Knowledge is the most crucial resource for firms to establish a long-term competitive advantage and differentiate themselves from their competitors, according to Knowledge-based view (KBV) [21][22][23]. Given the importance of knowledge, firms must implement KM to successfully manage their knowledge. For this study, we follow Gold et al. [1], who proposed four dimensions of KM process capabilities as significant determinants of firm performance: knowledge acquisition, knowledge conversion, knowledge application, and knowledge preservation. Having knowledge assets, however, does not guarantee a competitive advantage in today’s volatile business environment [2][24]. According to dynamic capability view (DCV), firms must integrate and build competencies to maximize the potential of their resources [25]. In this study, EO is identified as a firm’s dynamic capability [19]. If KM and EO are aligned, it is expected that they will attain complementarities that will lead to superior firm performance. Figure 1 depicts the relationships between KM process capabilities, EO, and firm performance.
Sustainability 13 09791 g001
Figure 1. Relationships between KM process capabilities, EO, and firm performance,.

2.1. Knowledge Acquisition and Firm Performance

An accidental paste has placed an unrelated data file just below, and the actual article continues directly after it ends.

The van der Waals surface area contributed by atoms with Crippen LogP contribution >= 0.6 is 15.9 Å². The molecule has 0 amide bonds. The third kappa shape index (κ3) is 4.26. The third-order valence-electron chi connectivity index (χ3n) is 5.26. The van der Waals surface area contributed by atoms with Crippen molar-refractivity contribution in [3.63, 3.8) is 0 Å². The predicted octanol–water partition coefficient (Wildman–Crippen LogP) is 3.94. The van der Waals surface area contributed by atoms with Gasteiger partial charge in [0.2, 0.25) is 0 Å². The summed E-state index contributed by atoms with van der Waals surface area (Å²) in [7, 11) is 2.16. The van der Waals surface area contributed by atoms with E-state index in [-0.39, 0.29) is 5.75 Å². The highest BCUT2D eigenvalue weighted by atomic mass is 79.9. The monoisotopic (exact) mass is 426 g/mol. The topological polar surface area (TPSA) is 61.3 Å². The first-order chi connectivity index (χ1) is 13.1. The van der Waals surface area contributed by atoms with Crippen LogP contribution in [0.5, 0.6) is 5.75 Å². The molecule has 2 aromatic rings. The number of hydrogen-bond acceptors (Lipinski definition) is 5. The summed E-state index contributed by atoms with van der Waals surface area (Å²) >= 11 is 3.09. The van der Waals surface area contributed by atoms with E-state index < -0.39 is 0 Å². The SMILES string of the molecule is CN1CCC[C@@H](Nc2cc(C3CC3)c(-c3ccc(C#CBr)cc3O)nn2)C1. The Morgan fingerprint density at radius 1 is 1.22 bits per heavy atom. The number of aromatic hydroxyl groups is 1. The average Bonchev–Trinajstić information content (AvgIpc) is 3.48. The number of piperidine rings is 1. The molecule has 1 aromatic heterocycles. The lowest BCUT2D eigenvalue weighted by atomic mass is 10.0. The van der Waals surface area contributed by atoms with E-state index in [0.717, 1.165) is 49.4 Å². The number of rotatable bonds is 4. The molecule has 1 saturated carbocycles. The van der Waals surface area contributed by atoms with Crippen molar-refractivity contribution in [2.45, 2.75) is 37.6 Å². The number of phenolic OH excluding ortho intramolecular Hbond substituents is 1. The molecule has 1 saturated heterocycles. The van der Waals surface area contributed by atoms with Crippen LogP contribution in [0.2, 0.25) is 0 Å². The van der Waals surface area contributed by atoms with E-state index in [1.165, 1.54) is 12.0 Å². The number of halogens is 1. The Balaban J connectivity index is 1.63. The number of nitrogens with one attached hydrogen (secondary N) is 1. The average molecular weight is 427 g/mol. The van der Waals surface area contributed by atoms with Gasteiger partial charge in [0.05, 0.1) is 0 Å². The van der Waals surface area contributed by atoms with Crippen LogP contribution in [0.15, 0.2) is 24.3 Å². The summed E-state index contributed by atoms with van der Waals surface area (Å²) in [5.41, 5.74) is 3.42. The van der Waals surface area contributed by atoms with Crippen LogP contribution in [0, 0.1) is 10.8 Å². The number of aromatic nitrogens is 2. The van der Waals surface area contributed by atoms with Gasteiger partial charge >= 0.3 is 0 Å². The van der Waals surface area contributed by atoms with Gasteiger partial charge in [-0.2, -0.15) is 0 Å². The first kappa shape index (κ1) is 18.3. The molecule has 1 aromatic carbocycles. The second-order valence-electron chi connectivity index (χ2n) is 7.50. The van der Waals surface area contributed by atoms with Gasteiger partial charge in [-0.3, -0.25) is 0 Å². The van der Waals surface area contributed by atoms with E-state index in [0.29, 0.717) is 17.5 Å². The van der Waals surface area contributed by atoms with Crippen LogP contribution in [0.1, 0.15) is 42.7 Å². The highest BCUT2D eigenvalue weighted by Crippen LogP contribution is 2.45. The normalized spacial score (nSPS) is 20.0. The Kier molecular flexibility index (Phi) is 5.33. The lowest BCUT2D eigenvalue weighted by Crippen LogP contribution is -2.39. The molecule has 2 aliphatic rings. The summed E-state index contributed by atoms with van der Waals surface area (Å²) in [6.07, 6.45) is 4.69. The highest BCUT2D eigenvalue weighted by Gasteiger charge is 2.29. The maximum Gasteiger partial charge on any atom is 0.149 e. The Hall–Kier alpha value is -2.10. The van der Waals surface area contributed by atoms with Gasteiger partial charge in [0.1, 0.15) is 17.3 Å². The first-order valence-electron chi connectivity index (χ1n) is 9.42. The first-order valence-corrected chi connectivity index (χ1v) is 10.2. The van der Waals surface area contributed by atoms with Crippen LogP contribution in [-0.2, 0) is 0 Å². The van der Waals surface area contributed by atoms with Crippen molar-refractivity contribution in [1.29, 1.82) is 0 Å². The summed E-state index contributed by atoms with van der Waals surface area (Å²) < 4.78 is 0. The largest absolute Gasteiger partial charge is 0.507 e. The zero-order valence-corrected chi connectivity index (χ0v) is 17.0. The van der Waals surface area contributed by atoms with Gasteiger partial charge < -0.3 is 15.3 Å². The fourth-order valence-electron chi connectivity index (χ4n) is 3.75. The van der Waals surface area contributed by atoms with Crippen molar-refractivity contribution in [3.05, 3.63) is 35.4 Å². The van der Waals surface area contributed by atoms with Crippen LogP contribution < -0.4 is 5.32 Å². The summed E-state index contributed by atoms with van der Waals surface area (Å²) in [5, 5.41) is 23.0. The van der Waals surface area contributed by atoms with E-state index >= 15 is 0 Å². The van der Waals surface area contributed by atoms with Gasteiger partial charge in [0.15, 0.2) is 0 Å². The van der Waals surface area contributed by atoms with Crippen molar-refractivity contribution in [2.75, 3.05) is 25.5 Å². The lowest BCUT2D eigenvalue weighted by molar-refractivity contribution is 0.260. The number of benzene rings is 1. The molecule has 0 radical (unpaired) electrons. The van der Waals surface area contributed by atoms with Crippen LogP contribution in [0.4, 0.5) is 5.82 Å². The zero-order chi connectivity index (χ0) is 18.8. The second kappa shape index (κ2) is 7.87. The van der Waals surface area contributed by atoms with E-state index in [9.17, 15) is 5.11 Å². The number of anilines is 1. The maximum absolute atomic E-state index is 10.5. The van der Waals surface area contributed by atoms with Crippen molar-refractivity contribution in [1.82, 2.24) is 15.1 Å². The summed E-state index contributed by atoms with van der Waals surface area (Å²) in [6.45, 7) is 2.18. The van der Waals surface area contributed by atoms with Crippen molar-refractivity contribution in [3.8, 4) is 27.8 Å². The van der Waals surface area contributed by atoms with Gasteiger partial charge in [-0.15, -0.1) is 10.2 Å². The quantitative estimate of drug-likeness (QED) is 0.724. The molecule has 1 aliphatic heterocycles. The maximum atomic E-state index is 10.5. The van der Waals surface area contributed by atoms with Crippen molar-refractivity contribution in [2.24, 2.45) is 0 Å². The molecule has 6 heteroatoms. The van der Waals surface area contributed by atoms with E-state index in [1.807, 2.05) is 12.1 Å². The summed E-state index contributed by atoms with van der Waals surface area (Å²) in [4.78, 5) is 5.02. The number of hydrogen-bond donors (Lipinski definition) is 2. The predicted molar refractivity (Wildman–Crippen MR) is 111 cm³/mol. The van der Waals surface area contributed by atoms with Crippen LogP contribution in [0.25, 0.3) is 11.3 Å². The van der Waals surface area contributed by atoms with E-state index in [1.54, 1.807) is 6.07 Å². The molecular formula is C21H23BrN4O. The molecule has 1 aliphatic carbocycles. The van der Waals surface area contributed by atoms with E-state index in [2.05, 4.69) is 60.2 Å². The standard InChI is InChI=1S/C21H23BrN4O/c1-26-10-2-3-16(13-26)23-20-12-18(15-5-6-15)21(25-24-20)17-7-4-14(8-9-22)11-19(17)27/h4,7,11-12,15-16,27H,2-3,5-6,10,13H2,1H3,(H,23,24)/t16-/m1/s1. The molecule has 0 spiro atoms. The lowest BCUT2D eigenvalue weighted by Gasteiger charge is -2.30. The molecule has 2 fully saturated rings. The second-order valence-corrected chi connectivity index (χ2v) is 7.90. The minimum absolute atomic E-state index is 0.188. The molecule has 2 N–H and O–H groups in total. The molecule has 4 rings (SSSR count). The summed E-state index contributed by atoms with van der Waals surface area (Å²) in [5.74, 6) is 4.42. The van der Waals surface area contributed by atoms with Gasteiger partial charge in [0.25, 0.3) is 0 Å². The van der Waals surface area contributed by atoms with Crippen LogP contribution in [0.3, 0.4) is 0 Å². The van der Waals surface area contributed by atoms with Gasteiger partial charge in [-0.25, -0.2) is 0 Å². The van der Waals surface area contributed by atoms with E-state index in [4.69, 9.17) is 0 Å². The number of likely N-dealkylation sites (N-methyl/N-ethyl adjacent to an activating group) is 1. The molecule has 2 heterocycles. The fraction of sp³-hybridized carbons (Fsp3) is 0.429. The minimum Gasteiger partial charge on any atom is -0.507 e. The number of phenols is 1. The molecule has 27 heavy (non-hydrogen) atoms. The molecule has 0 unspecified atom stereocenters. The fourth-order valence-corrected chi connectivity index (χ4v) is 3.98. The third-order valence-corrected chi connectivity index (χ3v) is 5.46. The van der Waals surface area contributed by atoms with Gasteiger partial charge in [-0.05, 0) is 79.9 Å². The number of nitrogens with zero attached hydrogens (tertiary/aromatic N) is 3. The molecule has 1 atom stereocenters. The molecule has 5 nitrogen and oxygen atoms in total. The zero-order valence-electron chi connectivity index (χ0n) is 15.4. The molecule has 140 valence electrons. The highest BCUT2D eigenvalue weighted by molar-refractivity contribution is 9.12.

If a firm wants to increase its understanding of consumer needs, the business environment, or rival actions, it must engage in knowledge acquisition, which is the process of gathering information from a variety of sources [1]. Firms must establish relationships with business partners, such as clients, suppliers, and group firms, in order to have access to the knowledge and information needed to produce productive and innovative operations [26][27]. By establishing a solid knowledge base, firms can improve their ability to respond effectively to changing market situations [8][28]. A solid knowledge base can aid businesses in making better decisions, lowering employee turnover, and maximizing market opportunities. Several lines of evidence suggest that a firm’s competitive advantage and performance are heavily reliant on knowledge acquisition that improves the availability of the relevant knowledge to make the best judgments [29][30][31]. As a result, it is hypothesized that: